Complex Systems

Evolution, Learning, and Culture: Computational Metaphors for Adaptive Algorithms Download PDF

Richard K. Belew
Computer Science and Engineering Department (C-014),
University of California at San Diego, La Jolla, CA 92093, USA


Potential interactions between connectionist learning systems and algorithms modeled after evolutionary adaptation are becoming of increasing interest. In a recent short and elegant paper Hinton and Nowlan extend a version of Holland's genetic algorithm (GA) to consider ways in which the evolution of species and the learning of individuals might interact [17]. Their model is valuable both because it provides insight into potential interactions between the natural processes of evolution and learning and as a potential bridge between the artificial questions of efficient and effective machine learning using the GA and connectionist networks. This paper begins by describing the GA and Hinton and Nowlan's simulation. We then analyze their model, use this analysis to explain its nontrivial dynamical behaviors, and consider the sensitivity of the simulation to several key parameters.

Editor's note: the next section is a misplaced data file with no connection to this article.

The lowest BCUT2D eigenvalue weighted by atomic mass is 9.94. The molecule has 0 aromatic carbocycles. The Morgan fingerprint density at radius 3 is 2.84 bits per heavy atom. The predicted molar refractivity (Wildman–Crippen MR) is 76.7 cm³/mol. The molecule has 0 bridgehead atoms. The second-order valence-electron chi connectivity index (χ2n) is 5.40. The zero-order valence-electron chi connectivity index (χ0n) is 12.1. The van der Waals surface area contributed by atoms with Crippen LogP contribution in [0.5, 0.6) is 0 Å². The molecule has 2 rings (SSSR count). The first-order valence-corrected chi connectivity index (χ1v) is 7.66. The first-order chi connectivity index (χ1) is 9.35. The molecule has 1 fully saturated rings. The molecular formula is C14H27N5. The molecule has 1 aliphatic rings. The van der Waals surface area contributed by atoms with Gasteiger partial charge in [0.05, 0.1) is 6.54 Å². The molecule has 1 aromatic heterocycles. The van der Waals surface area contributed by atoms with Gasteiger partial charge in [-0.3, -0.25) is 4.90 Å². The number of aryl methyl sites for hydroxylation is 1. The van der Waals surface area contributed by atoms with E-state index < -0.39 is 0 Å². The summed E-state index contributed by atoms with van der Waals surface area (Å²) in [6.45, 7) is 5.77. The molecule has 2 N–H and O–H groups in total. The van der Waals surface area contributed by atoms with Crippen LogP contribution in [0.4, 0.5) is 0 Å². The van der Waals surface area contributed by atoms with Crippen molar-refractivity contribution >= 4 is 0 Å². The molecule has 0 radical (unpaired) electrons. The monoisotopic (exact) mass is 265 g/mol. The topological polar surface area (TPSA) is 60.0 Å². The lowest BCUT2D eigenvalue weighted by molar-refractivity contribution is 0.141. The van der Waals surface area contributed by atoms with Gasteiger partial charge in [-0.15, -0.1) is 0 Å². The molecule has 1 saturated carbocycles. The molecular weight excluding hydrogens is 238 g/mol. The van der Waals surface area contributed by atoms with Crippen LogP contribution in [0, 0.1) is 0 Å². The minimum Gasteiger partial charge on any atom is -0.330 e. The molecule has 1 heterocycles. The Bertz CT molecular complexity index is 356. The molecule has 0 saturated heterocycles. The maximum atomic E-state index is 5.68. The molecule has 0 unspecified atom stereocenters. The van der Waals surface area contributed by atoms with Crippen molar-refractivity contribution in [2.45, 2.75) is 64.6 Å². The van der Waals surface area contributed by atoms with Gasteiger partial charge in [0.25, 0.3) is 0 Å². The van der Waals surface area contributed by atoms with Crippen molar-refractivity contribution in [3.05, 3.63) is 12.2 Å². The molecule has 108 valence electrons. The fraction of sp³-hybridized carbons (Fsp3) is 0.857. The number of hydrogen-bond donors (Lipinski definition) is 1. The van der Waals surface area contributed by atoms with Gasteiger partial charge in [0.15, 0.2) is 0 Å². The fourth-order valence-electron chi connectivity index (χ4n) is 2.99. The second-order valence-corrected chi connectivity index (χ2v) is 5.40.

Our next step is to interpose a third adaptive system---culture---between the learning of individuals and the evolution of populations. Culture accumulates the "wisdom'' of individuals' learning beyond the lifetime of any one individual but adapts more responsively than the pace of evolution allows. We describe a series of experiments in which the most minimal notion of culture has been added to the Hinton and Nowlan model, and we use this experience to comment on the functional value of culture, and similarities between and interactions among these three classes of adaptive systems.